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BP Agrees to Pay $4 Billion Settlement for Gulf Coast Disaster

BP Agrees to Pay $4 Billion Settlement for Gulf Coast Disaster

News reports say that BP has entered into a settlement with the Department of Justice for criminal penalties for the 2010 BP oil disaster in the Gulf of Mexico. According to The Washington Post, BP has agreed to pay $4 billion over five years for their role in the explosion of the Deepwater Horizon drill, which led to 11 workers dying and a lot of Gulf fisherfolk put out of work. Early estimates for BP fines were placed at $20 billion, for violation of the Clean Water Act and a number of other environmental protection statues. The plea will keep BP from going to trial with the federal government, which sought to prove criminal willful negligence on BP’s part.

Congress passed a law earlier this year that would direct BP’s criminal fines to the Gulf Coast states, to use for restoration projects, as opposed to going to Treasury — a victory for Gulf Coast advocates who pushed for that. There is still outstanding civil litigation for those who lost business or whose health was affected by the oil disaster. That was settled earlier this year for $8 billion, a great portion of which will go toward opening up health centers across the Gulf, which was also pushed for by advocates.

The Washington Post says BP still likely will be able to do business with the US and drill in the Gulf.

It was unclear how BP’s plea would affect its ability to bid on contracts to supply fuel to the U.S. military. BP has been a major supplier of fuel to the Pentagon in the past. But analysts expect that it will not impair the company’s ability to lease areas of the Gulf of Mexico or explore for oil and gas there. The company said that it “has not been advised of the intention of any federal agency to suspend or debar the company in connection with this plea agreement. BP will continue to work cooperatively with the debarment authority.”

Others put the fine into perspective.

“It is the largest criminal fine ever because BP’s epic crime against this region’s environment, cultures and human health is the largest crime ever to face potential prosecution,” says Derrick Evans, Managing advisor for Gulf Coast Fund for Community Renewal and Ecological Health. “BP knows this as well as the fact that they are getting off cheap.”

TAGS: BP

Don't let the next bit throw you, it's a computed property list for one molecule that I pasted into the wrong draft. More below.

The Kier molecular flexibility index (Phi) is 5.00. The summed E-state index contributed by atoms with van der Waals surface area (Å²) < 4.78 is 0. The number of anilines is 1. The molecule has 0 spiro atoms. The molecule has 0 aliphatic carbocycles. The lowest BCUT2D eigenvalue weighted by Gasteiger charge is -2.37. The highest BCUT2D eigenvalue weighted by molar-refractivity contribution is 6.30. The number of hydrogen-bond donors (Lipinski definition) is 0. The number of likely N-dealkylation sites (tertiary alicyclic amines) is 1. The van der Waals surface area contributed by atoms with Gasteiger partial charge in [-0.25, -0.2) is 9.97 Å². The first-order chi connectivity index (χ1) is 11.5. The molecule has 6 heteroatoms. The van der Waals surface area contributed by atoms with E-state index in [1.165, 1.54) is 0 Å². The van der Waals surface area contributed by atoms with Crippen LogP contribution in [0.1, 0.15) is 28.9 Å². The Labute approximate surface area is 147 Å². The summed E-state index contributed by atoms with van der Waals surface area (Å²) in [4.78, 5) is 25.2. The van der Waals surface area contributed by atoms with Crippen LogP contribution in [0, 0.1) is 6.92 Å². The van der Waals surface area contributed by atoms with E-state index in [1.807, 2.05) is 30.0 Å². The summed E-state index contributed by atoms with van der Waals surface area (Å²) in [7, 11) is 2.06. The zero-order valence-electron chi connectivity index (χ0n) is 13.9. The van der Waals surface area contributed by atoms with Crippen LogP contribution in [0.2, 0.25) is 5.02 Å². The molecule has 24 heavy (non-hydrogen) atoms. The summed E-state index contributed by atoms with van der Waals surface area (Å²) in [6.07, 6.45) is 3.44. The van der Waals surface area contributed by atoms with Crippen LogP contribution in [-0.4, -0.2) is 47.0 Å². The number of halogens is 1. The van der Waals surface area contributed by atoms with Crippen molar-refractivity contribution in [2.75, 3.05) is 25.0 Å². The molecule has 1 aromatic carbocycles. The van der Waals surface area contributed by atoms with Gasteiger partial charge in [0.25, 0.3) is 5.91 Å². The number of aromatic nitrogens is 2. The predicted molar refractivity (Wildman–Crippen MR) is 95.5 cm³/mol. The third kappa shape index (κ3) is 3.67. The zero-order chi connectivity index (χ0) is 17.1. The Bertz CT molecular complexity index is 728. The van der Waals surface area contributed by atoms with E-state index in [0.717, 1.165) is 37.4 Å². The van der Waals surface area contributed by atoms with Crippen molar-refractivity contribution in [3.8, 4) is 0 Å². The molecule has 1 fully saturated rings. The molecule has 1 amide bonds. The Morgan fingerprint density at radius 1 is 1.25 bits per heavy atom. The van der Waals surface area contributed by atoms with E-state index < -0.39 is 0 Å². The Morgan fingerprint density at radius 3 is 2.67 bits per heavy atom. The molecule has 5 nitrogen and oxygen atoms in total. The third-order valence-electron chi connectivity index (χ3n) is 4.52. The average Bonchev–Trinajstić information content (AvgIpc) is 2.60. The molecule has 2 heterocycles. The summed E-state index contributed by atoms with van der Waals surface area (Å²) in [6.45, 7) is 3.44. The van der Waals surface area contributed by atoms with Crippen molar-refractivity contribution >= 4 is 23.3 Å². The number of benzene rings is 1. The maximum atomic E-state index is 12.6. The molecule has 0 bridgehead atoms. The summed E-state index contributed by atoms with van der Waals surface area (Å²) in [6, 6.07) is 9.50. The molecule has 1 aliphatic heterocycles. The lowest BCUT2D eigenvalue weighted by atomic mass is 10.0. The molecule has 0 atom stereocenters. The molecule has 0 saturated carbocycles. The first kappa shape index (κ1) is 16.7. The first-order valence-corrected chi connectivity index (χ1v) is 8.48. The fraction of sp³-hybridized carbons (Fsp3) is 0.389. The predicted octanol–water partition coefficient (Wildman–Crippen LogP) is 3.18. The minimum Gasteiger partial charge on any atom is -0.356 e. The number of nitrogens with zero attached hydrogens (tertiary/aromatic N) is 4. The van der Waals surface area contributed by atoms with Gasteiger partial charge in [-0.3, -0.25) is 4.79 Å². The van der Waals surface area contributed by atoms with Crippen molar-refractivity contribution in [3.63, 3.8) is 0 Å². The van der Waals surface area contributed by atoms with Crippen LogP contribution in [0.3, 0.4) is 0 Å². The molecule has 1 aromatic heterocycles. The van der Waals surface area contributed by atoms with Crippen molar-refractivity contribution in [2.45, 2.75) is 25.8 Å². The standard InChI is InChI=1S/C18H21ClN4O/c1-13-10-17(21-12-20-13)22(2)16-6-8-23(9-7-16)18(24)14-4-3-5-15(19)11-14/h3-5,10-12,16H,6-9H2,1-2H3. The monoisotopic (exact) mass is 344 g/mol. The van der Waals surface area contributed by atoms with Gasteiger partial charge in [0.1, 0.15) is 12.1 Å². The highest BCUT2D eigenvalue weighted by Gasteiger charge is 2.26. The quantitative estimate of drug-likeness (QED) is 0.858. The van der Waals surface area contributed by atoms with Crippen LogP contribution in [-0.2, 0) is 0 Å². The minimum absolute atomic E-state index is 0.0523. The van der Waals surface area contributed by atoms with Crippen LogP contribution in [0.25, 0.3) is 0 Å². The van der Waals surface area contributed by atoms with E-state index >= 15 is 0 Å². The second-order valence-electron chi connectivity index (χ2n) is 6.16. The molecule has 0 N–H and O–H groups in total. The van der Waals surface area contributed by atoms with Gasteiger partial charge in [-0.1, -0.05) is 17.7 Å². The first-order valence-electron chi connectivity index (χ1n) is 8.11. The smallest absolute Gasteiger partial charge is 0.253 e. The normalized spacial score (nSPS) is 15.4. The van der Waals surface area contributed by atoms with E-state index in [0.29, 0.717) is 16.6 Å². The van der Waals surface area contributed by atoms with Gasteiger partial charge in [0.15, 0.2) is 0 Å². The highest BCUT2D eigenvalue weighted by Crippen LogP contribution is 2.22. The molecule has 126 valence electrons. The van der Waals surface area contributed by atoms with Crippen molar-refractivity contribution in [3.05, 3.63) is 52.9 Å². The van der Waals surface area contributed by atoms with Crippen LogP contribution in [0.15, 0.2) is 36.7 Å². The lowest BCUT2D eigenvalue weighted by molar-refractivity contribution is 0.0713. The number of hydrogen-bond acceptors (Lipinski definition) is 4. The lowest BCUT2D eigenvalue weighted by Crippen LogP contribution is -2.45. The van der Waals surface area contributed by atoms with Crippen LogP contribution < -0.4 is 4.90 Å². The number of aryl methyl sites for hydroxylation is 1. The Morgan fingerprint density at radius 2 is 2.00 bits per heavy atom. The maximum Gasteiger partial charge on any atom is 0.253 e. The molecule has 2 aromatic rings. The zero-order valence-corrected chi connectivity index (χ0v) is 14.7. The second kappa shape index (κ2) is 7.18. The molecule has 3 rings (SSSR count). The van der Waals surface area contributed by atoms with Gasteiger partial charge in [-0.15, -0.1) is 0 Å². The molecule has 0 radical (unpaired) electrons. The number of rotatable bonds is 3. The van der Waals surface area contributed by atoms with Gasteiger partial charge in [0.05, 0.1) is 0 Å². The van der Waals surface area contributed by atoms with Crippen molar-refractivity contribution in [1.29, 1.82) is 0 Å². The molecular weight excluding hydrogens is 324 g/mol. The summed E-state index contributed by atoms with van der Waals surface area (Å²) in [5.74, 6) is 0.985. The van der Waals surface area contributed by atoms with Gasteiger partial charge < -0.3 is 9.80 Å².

40k Sign Petition Urging FCC Lower Prison Phone Rates

40k Sign Petition Urging FCC Lower Prison Phone Rates

It’s estimated that there are over 2.7 million kids in the United States who have at least one parent in prison, most of which are hundreds of miles away from their homes. That figure is just one glimpse into the collective impact that mass incarceration has on communities, the cost of which can actually be boiled down to dollars and cents. The national campaign to lower the cost of prison phone rates is gaining momentum, as today activists and family members with the Campaign for Prison Phone Justice deliver a petition with 40,000 signatures to the Federal Communications Commission in an effort to force the legislative body’s hand in finally taking action on the issue.

According to inmates and their families, calls can often cost as much $20 for just a 15 minute call. Today’s rally will feature FCC Commissioner Mignon Clyburn, faith leaders from Rainbow PUSH and the United Church of Christ, and families of inmates. At issue is something called the Wright Petition, which seeks to cap the cost of prison phone calls.

“I have spent over $25,000 over the last 10 years just trying to stay in touch with my son in prison,” said Lillie Branch-Kennedy in a recent press release. “There is no reason prison agencies and phone companies should be profiting off of families like mine, forcing us to choose between putting food on the table or keeping in touch with our loved ones. We rely on these calls to stay focused on building a new, healthy life together after our loved one’s release.”

On Wednesday, the FCC announced that they are at least willing to look into the issue. The Commission is circulating a Notice of Proposed Rulemaking on interstate calls and rates. The NPR is a public notice that, in this case, seeks to add or change the rules that govern interstate calls to and from prisons. The vast majority of prison phones are operated by private companies that, in many cases, offer what have come to termed as “kickbacks” to individual states.

Obama Promises Immigration Reform Push in January

Obama Promises Immigration Reform Push in January

The drive to pass comprehensive immigration reform went into high gear yesterday when President Obama said he expects a bill will be introduced by January. The comments at the President’s first press conference since his re-election come amid a flurry of bipartisan support for an immigration overhaul.

“My expectation is that we get a bill introduced and we begin the process in Congress very soon after my inauguration,” he said, adding that he is “very confident that we can get immigration reform done.”